Emmet & Co., Inc. and FIRST MANHATTAN CO., Plaintiffs,
Catholic Health East and MERRILL LYNCH PIERCE, FENNER & SMITH INC.,, Defendants.
For plaintiffs, Kasowitz, Benson & Torres, LLP, by Aaron H. Marks, Gavin D. Schryver and Anthony Macdonald Caputo.
For defendant Catholic Health East, Shearman & Sterling LLP, by Richard F. Schwed.
For defendant Merrill Lynch, Pierce, Fenner & Smith Inc., Winston & Strawn LLP, by Luke A. Connelly.
Shirley Werner Kornreich, J.
Motion Sequences 002 and 003 are hereby consolidated for disposition. This is an action for breach of contract, breach of the implied covenant of good faith and fair dealing, and tortious interference with contract. Defendants Catholic Health East (CHE) and Merrill Lynch, Pierce, Fenner & Smith Inc. (Merrill) each move separately to dismiss the complaint. Plaintiffs oppose both motions and cross-move for partial summary judgment on the issue of breach of contract. Defendants oppose. The complaint is dismissed for lack of standing.
This case involves three sets of tax-exempt municipal bonds (collectively, the Bonds) issued between 1993 and 1996 to finance certain hospital systems in Florida, Georgia, and Pennsylvania (second amended complaint [SAC] ¶¶ 18-21). The Bonds were issued by a governmental or quasi-governmental authority and paid interest at rates between 5.125% and 5.625% (id.). Each Bond was governed by a bond indenture (the Indentures) (id. at ¶ 23). The Indentures appointed a trustee and vested it with certain powers and obligations related to the Bonds and their management (id.). At the time of the events in question, the trustee was The Bank of New York Mellon Trust Company, N.A. (the Trustee).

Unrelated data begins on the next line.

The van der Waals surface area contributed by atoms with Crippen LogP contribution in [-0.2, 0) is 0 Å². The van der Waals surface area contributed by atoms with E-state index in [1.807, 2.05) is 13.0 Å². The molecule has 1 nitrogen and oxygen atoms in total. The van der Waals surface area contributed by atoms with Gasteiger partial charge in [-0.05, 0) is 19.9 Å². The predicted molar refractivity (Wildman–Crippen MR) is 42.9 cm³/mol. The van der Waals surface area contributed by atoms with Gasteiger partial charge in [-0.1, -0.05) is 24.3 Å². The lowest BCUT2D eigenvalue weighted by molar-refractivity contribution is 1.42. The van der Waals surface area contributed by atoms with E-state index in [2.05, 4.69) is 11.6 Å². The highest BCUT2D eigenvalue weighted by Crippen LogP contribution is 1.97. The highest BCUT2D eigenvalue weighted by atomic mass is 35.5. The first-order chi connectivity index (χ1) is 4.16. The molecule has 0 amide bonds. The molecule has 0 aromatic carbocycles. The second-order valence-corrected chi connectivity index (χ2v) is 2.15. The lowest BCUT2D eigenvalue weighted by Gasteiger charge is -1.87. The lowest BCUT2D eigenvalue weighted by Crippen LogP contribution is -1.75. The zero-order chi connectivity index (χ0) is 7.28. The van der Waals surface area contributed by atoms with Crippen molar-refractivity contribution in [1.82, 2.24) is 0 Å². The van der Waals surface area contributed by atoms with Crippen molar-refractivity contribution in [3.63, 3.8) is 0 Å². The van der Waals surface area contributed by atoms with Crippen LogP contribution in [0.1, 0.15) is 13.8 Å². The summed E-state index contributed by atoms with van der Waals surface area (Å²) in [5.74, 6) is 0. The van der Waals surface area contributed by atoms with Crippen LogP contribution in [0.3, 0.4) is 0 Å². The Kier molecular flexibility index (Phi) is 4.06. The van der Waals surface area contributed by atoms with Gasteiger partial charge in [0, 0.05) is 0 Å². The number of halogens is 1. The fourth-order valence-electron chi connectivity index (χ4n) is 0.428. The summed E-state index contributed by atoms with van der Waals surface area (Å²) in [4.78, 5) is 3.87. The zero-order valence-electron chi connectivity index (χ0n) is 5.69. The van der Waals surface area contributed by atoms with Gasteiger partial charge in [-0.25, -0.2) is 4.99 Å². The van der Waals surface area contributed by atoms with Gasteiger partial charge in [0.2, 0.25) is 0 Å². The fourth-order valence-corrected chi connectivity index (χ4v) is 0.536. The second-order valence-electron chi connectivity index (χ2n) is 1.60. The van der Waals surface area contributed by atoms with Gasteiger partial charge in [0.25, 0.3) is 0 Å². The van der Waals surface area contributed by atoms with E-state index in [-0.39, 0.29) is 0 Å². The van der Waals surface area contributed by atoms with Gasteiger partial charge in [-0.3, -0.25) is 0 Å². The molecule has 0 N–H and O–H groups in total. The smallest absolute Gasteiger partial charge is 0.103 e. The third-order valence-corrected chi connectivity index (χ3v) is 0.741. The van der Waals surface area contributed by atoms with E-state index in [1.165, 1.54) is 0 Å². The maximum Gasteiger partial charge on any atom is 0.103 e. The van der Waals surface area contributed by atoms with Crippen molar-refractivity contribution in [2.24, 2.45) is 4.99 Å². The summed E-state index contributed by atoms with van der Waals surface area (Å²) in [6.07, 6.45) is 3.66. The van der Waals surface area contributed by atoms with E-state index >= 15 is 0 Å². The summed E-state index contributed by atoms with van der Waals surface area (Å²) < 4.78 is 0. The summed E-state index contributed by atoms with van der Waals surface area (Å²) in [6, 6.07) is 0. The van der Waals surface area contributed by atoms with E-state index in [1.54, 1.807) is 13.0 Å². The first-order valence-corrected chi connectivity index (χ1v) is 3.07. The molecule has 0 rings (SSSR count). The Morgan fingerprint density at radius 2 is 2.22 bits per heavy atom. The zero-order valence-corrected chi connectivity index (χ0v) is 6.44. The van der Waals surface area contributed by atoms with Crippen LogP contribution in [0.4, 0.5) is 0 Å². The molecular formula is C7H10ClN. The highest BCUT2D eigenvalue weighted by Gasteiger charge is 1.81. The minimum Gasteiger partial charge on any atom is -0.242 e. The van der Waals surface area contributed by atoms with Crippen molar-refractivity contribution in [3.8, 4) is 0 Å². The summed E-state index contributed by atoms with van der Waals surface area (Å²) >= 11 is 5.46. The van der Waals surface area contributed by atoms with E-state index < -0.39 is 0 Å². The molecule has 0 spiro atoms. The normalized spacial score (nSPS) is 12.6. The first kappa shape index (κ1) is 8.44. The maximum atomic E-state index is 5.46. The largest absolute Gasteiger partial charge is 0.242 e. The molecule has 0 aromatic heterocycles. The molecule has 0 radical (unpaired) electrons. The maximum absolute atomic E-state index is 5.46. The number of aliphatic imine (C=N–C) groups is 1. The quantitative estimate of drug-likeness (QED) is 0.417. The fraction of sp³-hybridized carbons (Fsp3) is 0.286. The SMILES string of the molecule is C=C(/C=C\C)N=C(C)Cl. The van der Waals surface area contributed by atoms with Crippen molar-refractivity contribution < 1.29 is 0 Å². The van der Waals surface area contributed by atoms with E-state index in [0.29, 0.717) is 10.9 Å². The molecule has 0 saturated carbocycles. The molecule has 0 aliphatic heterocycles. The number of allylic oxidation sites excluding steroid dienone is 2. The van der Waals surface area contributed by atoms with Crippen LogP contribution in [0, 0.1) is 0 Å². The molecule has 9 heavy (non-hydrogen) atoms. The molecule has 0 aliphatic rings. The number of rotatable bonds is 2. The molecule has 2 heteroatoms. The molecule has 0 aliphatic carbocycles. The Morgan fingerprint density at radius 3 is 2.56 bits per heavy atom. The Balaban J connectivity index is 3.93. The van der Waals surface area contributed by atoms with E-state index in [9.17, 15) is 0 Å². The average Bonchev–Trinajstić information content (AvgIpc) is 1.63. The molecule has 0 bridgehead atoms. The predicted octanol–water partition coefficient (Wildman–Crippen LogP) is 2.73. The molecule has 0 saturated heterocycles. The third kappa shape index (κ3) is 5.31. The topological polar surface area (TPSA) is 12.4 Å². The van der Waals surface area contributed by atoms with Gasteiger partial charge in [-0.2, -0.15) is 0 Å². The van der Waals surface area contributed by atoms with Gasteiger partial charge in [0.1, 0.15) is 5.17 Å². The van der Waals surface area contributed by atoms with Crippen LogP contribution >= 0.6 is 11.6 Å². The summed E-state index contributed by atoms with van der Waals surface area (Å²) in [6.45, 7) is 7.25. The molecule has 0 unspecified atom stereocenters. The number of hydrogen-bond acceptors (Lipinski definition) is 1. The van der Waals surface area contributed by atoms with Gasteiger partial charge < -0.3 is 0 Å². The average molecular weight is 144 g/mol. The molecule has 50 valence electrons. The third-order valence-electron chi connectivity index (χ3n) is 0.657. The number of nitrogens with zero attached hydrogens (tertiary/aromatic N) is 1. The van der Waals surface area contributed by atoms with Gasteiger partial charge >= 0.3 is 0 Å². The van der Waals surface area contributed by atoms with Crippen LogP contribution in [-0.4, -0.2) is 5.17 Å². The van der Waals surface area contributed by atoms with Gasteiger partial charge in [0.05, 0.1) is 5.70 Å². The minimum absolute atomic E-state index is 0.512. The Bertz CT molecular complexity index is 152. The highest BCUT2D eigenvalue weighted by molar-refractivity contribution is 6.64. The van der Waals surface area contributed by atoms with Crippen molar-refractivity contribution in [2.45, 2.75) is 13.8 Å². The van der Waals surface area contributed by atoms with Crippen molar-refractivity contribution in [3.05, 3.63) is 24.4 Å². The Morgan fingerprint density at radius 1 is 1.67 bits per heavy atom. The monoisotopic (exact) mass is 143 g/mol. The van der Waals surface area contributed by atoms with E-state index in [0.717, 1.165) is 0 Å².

The Indentures gave a Bond's issuer the right to redeem, or "call, " the Bond prior to its stated maturity date (id. at ¶ 24). They also provided that in the event of a partial redemption, i.e., in the event the issuer decided to call less than all of the Bonds, then the Trustee would select the Bonds to be redeemed "by lot, " that is, randomly (SAC, ¶ 24). On February 19, 1998, CHE, a not-for-profit health care system, entered into escrow agreements (the Escrow Agreements) to defease each of the Bonds, pursuant to which CHE irrevocably deposited securities backed by the United States Treasury into an escrow account in an amount sufficient to cover all payments of principal and interest up to and including the respective maturity dates for each of the Bonds (id. at ¶ 25). The Escrow Agreements conferred upon CHE the right to call the Bonds, subject to the other provisions of the Indentures, including the restriction on partial redemptions (id.). Each Indenture is governed by the law of the state of the issuer, i.e., Florida, Georgia or Pennsylvania (Schwed affirmation, exhibit A [Florida Indenture], ¶ 11.06(a); exhibit B [Georgia Indenture], ¶ 130; exhibit C [Pennsylvania Indenture], ¶ 13.6).